Continuing a strong push into the device realm – and thereby further expanding its opportunities for innovative device/drug combinations – Angiotech Pharmaceuticals (Vancouver, British Columbia) has unveiled plans to acquire privately held American Medical Instruments Holdings (AMI; Lake Forest, Illinois), a company of several manufacturers of medical devices. It is purchasing AMI from RoundTable Healthcare Partners (Lake Forest) and the Marmon Group (Chicago) for about $785 million in cash. Best known for supplying the drug portion of Boston Scientific’s (Natick, Massachusetts) Taxus drug-eluting stent, Angiotech now becomes a seller of its own products, according to William Hunter, MD, the company’s president and CEO. In a conference call, Hunter said the transaction produces “a very exciting and important day” for the company. “To this point in our evolution we’ve been largely an R&D and intellectual property-based company. For the first time we are a fully integrated company capable of many more things than we were yesterday.” He called the purchase rationale “compelling,” giving Angiotech “a commercialization platform to capitalize on and really extract full value from our significant R&D pipeline and our drug delivery capabilities.” Hunter said transaction close is targeted for the second quarter. It is expected to be immediately accretive to its 2006 and 2007 results. AMI has global operations in 12 locations and four countries, including more than 550,000 square feet of manufacturing operations. Post-transaction, Angiotech will have two specialty sales forces operating on a worldwide basis: one focused primarily on general surgery, plastic surgery, and ophthalmic surgery, the other focused on vascular surgery, interventional radiology and tumor biopsy. AMI has two dedicated and focused sales organizations for physician products. These sales teams could potentially sell the stand-alone Lifespan vascular graft products, which Angiotech acquired late last year from Edwards Lifesciences (Irvine, California); Angiotech’s Vascular Wrap paxlitaxel-eluting mesh; drug-loaded surgical sealant products; drug-eluting central venous catheter, currently in clinical trials; and the anticipated new product offerings. These new offerings will combine Angiotech’s various biomaterials and drug technologies and will see rapid development and launch, it said. Mike Hudson, AMI’s CEO, and Richard Adloff, that company’s CFO, will assist in the integration process, Angiotech said. Peter Molinaro, president of the Surgical Specialties division, Robert Pietrafesa, president of the InterV division, and Kirk O’Brien, president of the OEM division, will join Angiotech’s management team. AMI’s revenue base is highly diversified from a product and customer concentration perspective, its catalogue serving areas such as vascular surgery, interventional radiology, general surgery, wound closure, ophthalmology and minimally invasive cosmetic surgery. With close of the transaction, AMI will be a division of Angiotech, with operations in Illinois, Pennsylvania, New York, Florida, Denmark and the UK. It will consist of three specific operating business units: Surgical Specialties, InterV and an OEM division.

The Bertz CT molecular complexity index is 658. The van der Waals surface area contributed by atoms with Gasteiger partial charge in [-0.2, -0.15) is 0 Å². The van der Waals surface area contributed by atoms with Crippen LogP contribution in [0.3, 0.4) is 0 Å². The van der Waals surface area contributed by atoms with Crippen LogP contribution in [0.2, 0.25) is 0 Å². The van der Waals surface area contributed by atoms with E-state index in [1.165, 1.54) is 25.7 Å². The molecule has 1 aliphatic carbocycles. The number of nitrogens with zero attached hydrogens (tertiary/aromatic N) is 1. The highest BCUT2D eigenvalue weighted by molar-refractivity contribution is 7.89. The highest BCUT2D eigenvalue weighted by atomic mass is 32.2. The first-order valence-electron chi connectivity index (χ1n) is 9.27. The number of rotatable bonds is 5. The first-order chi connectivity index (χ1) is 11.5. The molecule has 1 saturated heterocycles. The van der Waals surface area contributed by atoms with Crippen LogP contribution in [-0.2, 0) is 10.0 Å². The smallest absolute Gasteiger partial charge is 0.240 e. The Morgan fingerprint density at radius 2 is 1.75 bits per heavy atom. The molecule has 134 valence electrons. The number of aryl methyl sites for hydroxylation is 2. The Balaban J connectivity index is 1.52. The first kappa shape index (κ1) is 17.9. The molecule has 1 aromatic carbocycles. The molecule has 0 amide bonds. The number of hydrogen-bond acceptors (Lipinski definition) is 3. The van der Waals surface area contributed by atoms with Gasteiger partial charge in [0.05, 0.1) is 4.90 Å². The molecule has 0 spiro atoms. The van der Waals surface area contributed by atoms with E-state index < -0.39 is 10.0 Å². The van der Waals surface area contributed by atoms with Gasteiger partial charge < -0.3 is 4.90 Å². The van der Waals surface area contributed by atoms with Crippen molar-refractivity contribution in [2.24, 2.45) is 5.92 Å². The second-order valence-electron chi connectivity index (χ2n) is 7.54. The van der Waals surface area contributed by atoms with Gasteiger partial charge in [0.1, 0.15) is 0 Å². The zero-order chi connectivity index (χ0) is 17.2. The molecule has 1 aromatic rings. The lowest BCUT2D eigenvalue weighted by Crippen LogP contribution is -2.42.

• Instant Technologies (IT; Norfolk, Virginia) reported that it has acquired Accu-Stat Diagnostics (Lake Forest, California) for an undisclosed sum. Accu-Stat recently obtained FDA 510(k) clearances to sell its Accu-Stat line of home testing products for drugs of abuse, breath alcohol, cholesterol, and fecal occult blood tests over-the-counter. “The acquisition of Accu-Stat is strategic to the advancement of [our] goal to expand our product portfolio and enter the consumer products market,” said Jeff Konecke, IT’s director of business development. “The OTC market for drugs of abuse is poised for growth and is in need of a strong market leader, which we intend to become.” Instant Technologies is a developer of rapid test devices that include drug and alcohol testing, women’s health and clinical diagnostics.

• Nanogen (San Diego) reported that it has completed the purchase of the rapid cardiac immunoassay test business of Spectral Diagnostics (Toronto) for C$9 million. Payment was comprised of C$5.65 million in cash and C$3.35 million in Nanogen common shares. The deal, first unveiled in December, expands Nanogen’s portfolio of diagnostics to include Spectral’s Cardiac STATus and Decision Point product lines, the i-Lynx reader, related intellectual property and manufacturing capabilities. Nanogen said it now has a fully integrated point-of-care (POC) group with capabilities in research, product development, manufacturing, and sales and marketing, with a worldwide distribution network to compete in the $1.5 billion worldwide POC market. About 50 employees from Spectral will join Nanogen, including David Ray, former chief operating officer of Spectral. Spectral said that with the sale it now would focus on its sepsis and infectious disease tests. Spectral retains intellectual property and revenues related to its single-chain Troponin I calibrator, as well as other reagents. This retained reagent business accounts for about C$3 million in annual revenue. Spectral’s major retained product lines include the Endotoxin Activity Assay, which the company bills as “the first FDA-approved diagnostic test for sepsis.” Sepsis kills about 750,000 people in the U.S. each year and accounts for more than $17 billion in annual healthcare costs. Spectral also retains its West Nile Virus Assay, as the flagship product in its infectious disease-testing portfolio. The assay received approval from Health Canada in late 2005. Spectral is currently pursuing regulatory approval for the U.S. market for the coming summer season. West Nile virus is a mosquito-borne pathogen that represents a major emerging public health threat in North America and has been responsible for nearly 1,000 deaths.